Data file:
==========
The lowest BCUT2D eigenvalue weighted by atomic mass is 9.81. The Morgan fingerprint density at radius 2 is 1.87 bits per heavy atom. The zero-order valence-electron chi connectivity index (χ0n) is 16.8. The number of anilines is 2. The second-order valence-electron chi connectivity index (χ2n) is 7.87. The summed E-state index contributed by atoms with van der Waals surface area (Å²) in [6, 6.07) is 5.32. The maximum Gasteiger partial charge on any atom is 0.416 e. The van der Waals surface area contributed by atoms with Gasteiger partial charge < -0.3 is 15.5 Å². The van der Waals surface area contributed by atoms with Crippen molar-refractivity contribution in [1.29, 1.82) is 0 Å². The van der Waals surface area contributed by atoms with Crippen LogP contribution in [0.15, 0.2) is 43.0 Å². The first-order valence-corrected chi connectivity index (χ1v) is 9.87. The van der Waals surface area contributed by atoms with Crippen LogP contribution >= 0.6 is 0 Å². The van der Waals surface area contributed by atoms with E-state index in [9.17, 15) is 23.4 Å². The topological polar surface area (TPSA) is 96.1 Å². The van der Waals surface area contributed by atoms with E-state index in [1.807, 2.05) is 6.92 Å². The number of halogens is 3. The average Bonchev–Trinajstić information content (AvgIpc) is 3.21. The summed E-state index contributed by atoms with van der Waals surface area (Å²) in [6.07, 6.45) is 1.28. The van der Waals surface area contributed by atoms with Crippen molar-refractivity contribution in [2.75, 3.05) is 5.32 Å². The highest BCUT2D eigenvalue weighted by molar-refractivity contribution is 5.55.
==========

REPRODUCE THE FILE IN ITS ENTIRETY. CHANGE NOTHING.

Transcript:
The lowest BCUT2D eigenvalue weighted by atomic mass is 9.81. The Morgan fingerprint density at radius 2 is 1.87 bits per heavy atom. The zero-order valence-electron chi connectivity index (χ0n) is 16.8. The number of anilines is 2. The second-order valence-electron chi connectivity index (χ2n) is 7.87. The summed E-state index contributed by atoms with van der Waals surface area (Å²) in [6, 6.07) is 5.32. The maximum Gasteiger partial charge on any atom is 0.416 e. The van der Waals surface area contributed by atoms with Gasteiger partial charge < -0.3 is 15.5 Å². The van der Waals surface area contributed by atoms with Crippen molar-refractivity contribution in [1.29, 1.82) is 0 Å². The van der Waals surface area contributed by atoms with Crippen LogP contribution in [0.15, 0.2) is 43.0 Å². The first-order valence-corrected chi connectivity index (χ1v) is 9.87. The van der Waals surface area contributed by atoms with Crippen LogP contribution >= 0.6 is 0 Å². The van der Waals surface area contributed by atoms with E-state index in [9.17, 15) is 23.4 Å². The topological polar surface area (TPSA) is 96.1 Å². The van der Waals surface area contributed by atoms with E-state index in [1.807, 2.05) is 6.92 Å². The number of halogens is 3. The average Bonchev–Trinajstić information content (AvgIpc) is 3.21. The summed E-state index contributed by atoms with van der Waals surface area (Å²) in [6.07, 6.45) is 1.28. The van der Waals surface area contributed by atoms with Crippen molar-refractivity contribution in [2.75, 3.05) is 5.32 Å². The highest BCUT2D eigenvalue weighted by molar-refractivity contribution is 5.55.